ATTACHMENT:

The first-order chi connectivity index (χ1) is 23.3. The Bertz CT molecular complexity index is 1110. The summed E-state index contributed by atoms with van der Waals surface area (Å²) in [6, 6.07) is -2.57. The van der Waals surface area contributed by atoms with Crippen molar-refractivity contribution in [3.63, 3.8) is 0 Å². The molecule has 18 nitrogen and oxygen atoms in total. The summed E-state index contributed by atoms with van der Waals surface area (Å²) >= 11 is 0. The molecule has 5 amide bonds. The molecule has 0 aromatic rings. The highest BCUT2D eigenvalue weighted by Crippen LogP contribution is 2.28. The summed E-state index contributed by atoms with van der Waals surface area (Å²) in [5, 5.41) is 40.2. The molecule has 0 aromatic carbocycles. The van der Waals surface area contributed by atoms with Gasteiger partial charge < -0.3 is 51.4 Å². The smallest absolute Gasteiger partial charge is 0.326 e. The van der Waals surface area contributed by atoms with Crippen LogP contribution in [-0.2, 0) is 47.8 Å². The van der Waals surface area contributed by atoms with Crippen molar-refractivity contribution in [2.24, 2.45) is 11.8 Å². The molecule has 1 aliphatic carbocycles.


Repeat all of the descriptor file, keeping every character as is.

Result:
The first-order chi connectivity index (χ1) is 23.3. The Bertz CT molecular complexity index is 1110. The summed E-state index contributed by atoms with van der Waals surface area (Å²) in [6, 6.07) is -2.57. The van der Waals surface area contributed by atoms with Crippen molar-refractivity contribution in [3.63, 3.8) is 0 Å². The molecule has 18 nitrogen and oxygen atoms in total. The summed E-state index contributed by atoms with van der Waals surface area (Å²) >= 11 is 0. The molecule has 5 amide bonds. The molecule has 0 aromatic rings. The highest BCUT2D eigenvalue weighted by Crippen LogP contribution is 2.28. The summed E-state index contributed by atoms with van der Waals surface area (Å²) in [5, 5.41) is 40.2. The molecule has 0 aromatic carbocycles. The van der Waals surface area contributed by atoms with Gasteiger partial charge < -0.3 is 51.4 Å². The smallest absolute Gasteiger partial charge is 0.326 e. The van der Waals surface area contributed by atoms with Crippen LogP contribution in [-0.2, 0) is 47.8 Å². The van der Waals surface area contributed by atoms with Crippen molar-refractivity contribution in [2.24, 2.45) is 11.8 Å². The molecule has 1 aliphatic carbocycles.